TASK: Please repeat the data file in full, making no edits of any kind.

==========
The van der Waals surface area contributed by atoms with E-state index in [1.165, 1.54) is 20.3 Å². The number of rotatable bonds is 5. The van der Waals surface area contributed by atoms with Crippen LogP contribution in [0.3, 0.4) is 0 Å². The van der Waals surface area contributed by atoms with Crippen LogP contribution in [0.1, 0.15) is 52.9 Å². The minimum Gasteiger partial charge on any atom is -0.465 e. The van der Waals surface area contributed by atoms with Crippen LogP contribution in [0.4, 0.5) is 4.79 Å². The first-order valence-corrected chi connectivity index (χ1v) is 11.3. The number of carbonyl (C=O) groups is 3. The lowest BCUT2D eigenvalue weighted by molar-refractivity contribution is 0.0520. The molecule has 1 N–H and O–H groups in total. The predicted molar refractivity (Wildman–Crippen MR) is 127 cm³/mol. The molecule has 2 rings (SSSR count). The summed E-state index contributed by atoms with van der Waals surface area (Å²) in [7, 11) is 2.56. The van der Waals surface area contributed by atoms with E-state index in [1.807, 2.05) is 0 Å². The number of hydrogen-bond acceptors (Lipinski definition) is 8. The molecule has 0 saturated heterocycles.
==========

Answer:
The van der Waals surface area contributed by atoms with E-state index in [1.165, 1.54) is 20.3 Å². The number of rotatable bonds is 5. The van der Waals surface area contributed by atoms with Crippen LogP contribution in [0.3, 0.4) is 0 Å². The van der Waals surface area contributed by atoms with Crippen LogP contribution in [0.1, 0.15) is 52.9 Å². The minimum Gasteiger partial charge on any atom is -0.465 e. The van der Waals surface area contributed by atoms with Crippen LogP contribution in [0.4, 0.5) is 4.79 Å². The first-order valence-corrected chi connectivity index (χ1v) is 11.3. The number of carbonyl (C=O) groups is 3. The lowest BCUT2D eigenvalue weighted by molar-refractivity contribution is 0.0520. The molecule has 1 N–H and O–H groups in total. The predicted molar refractivity (Wildman–Crippen MR) is 127 cm³/mol. The molecule has 2 rings (SSSR count). The summed E-state index contributed by atoms with van der Waals surface area (Å²) in [7, 11) is 2.56. The van der Waals surface area contributed by atoms with E-state index in [1.807, 2.05) is 0 Å². The number of hydrogen-bond acceptors (Lipinski definition) is 8. The molecule has 0 saturated heterocycles.